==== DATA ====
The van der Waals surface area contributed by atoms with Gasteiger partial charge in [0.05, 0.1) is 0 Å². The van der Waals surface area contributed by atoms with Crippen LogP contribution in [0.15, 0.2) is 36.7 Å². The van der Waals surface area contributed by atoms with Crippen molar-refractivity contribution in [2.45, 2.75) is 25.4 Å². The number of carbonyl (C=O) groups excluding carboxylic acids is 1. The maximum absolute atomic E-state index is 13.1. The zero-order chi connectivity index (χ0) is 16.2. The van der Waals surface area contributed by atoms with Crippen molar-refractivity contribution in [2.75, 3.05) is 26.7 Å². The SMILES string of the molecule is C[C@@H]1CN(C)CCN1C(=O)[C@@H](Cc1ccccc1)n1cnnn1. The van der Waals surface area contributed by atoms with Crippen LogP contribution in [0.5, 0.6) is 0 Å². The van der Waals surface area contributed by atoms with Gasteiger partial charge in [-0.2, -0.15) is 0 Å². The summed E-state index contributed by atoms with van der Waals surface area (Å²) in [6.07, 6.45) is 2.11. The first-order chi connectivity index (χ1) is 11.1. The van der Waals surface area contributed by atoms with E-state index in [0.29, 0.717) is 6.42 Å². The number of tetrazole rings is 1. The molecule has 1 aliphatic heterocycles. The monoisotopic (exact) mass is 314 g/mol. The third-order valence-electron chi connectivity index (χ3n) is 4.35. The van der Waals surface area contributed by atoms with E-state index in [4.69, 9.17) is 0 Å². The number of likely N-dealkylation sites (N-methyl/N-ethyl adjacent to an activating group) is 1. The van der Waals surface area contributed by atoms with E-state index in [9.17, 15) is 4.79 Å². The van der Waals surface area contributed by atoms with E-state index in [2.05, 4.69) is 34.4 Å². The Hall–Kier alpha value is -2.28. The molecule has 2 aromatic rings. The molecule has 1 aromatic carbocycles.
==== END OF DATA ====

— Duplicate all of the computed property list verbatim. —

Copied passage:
The van der Waals surface area contributed by atoms with Gasteiger partial charge in [0.05, 0.1) is 0 Å². The van der Waals surface area contributed by atoms with Crippen LogP contribution in [0.15, 0.2) is 36.7 Å². The van der Waals surface area contributed by atoms with Crippen molar-refractivity contribution in [2.45, 2.75) is 25.4 Å². The number of carbonyl (C=O) groups excluding carboxylic acids is 1. The maximum absolute atomic E-state index is 13.1. The zero-order chi connectivity index (χ0) is 16.2. The van der Waals surface area contributed by atoms with Crippen molar-refractivity contribution in [2.75, 3.05) is 26.7 Å². The SMILES string of the molecule is C[C@@H]1CN(C)CCN1C(=O)[C@@H](Cc1ccccc1)n1cnnn1. The van der Waals surface area contributed by atoms with Crippen LogP contribution in [0.5, 0.6) is 0 Å². The van der Waals surface area contributed by atoms with Gasteiger partial charge in [-0.2, -0.15) is 0 Å². The summed E-state index contributed by atoms with van der Waals surface area (Å²) in [6.07, 6.45) is 2.11. The first-order chi connectivity index (χ1) is 11.1. The van der Waals surface area contributed by atoms with E-state index in [0.29, 0.717) is 6.42 Å². The number of tetrazole rings is 1. The molecule has 1 aliphatic heterocycles. The monoisotopic (exact) mass is 314 g/mol. The third-order valence-electron chi connectivity index (χ3n) is 4.35. The van der Waals surface area contributed by atoms with E-state index in [4.69, 9.17) is 0 Å². The number of likely N-dealkylation sites (N-methyl/N-ethyl adjacent to an activating group) is 1. The van der Waals surface area contributed by atoms with E-state index in [9.17, 15) is 4.79 Å². The van der Waals surface area contributed by atoms with E-state index in [2.05, 4.69) is 34.4 Å². The Hall–Kier alpha value is -2.28. The molecule has 2 aromatic rings. The molecule has 1 aromatic carbocycles.